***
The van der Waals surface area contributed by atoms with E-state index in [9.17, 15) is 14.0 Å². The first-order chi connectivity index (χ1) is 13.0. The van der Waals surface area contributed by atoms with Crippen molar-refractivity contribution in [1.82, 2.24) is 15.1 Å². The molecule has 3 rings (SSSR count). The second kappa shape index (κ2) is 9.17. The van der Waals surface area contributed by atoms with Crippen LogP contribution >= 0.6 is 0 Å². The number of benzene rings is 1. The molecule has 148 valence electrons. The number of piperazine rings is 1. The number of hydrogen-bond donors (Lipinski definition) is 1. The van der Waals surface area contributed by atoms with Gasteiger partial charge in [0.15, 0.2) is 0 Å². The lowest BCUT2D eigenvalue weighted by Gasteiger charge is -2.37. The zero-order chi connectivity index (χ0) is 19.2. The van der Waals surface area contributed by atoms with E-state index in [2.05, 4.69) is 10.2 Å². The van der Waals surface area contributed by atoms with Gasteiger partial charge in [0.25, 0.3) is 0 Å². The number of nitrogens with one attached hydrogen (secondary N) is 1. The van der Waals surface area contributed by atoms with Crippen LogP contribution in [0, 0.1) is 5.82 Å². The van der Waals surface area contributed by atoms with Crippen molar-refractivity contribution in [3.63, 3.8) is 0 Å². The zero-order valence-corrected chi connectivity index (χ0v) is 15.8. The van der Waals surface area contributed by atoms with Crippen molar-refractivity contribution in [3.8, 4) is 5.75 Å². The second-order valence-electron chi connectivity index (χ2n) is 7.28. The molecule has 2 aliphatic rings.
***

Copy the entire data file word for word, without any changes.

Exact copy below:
The van der Waals surface area contributed by atoms with E-state index in [9.17, 15) is 14.0 Å². The first-order chi connectivity index (χ1) is 13.0. The van der Waals surface area contributed by atoms with Crippen molar-refractivity contribution in [1.82, 2.24) is 15.1 Å². The molecule has 3 rings (SSSR count). The second kappa shape index (κ2) is 9.17. The van der Waals surface area contributed by atoms with Crippen LogP contribution >= 0.6 is 0 Å². The number of benzene rings is 1. The molecule has 148 valence electrons. The number of piperazine rings is 1. The number of hydrogen-bond donors (Lipinski definition) is 1. The van der Waals surface area contributed by atoms with Gasteiger partial charge in [0.15, 0.2) is 0 Å². The lowest BCUT2D eigenvalue weighted by Gasteiger charge is -2.37. The zero-order chi connectivity index (χ0) is 19.2. The van der Waals surface area contributed by atoms with E-state index in [2.05, 4.69) is 10.2 Å². The van der Waals surface area contributed by atoms with Gasteiger partial charge in [0.25, 0.3) is 0 Å². The number of nitrogens with one attached hydrogen (secondary N) is 1. The van der Waals surface area contributed by atoms with Crippen LogP contribution in [0, 0.1) is 5.82 Å². The van der Waals surface area contributed by atoms with Crippen molar-refractivity contribution in [3.63, 3.8) is 0 Å². The zero-order valence-corrected chi connectivity index (χ0v) is 15.8. The van der Waals surface area contributed by atoms with Crippen molar-refractivity contribution in [3.8, 4) is 5.75 Å². The second-order valence-electron chi connectivity index (χ2n) is 7.28. The molecule has 2 aliphatic rings.